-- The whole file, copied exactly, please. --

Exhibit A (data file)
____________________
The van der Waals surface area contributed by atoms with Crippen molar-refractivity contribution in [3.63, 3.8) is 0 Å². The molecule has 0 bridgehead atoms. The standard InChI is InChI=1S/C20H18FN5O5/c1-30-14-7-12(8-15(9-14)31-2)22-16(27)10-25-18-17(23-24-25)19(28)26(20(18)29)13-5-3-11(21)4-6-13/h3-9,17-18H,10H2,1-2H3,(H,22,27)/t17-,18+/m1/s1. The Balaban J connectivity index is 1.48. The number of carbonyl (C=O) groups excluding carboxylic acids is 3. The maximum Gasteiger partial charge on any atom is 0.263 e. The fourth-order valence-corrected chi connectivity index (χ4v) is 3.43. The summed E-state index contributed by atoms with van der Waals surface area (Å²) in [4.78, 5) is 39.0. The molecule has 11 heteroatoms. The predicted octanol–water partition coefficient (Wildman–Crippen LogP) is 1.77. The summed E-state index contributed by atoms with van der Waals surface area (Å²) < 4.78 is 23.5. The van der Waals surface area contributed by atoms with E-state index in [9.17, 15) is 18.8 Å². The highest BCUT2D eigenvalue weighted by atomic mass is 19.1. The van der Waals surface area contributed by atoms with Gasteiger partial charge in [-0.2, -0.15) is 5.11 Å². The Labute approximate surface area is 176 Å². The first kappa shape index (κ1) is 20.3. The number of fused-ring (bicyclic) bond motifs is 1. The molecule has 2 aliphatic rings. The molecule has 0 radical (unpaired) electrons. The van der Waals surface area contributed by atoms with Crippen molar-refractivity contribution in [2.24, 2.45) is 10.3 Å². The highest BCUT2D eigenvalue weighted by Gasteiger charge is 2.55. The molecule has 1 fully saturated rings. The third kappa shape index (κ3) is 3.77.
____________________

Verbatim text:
The van der Waals surface area contributed by atoms with Crippen molar-refractivity contribution in [3.63, 3.8) is 0 Å². The molecule has 0 bridgehead atoms. The standard InChI is InChI=1S/C20H18FN5O5/c1-30-14-7-12(8-15(9-14)31-2)22-16(27)10-25-18-17(23-24-25)19(28)26(20(18)29)13-5-3-11(21)4-6-13/h3-9,17-18H,10H2,1-2H3,(H,22,27)/t17-,18+/m1/s1. The Balaban J connectivity index is 1.48. The number of carbonyl (C=O) groups excluding carboxylic acids is 3. The maximum Gasteiger partial charge on any atom is 0.263 e. The fourth-order valence-corrected chi connectivity index (χ4v) is 3.43. The summed E-state index contributed by atoms with van der Waals surface area (Å²) in [4.78, 5) is 39.0. The molecule has 11 heteroatoms. The predicted octanol–water partition coefficient (Wildman–Crippen LogP) is 1.77. The summed E-state index contributed by atoms with van der Waals surface area (Å²) < 4.78 is 23.5. The van der Waals surface area contributed by atoms with E-state index in [9.17, 15) is 18.8 Å². The highest BCUT2D eigenvalue weighted by atomic mass is 19.1. The van der Waals surface area contributed by atoms with Gasteiger partial charge in [-0.2, -0.15) is 5.11 Å². The Labute approximate surface area is 176 Å². The first kappa shape index (κ1) is 20.3. The number of fused-ring (bicyclic) bond motifs is 1. The molecule has 2 aliphatic rings. The molecule has 0 radical (unpaired) electrons. The van der Waals surface area contributed by atoms with Crippen molar-refractivity contribution in [2.24, 2.45) is 10.3 Å². The highest BCUT2D eigenvalue weighted by Gasteiger charge is 2.55. The molecule has 1 fully saturated rings. The third kappa shape index (κ3) is 3.77.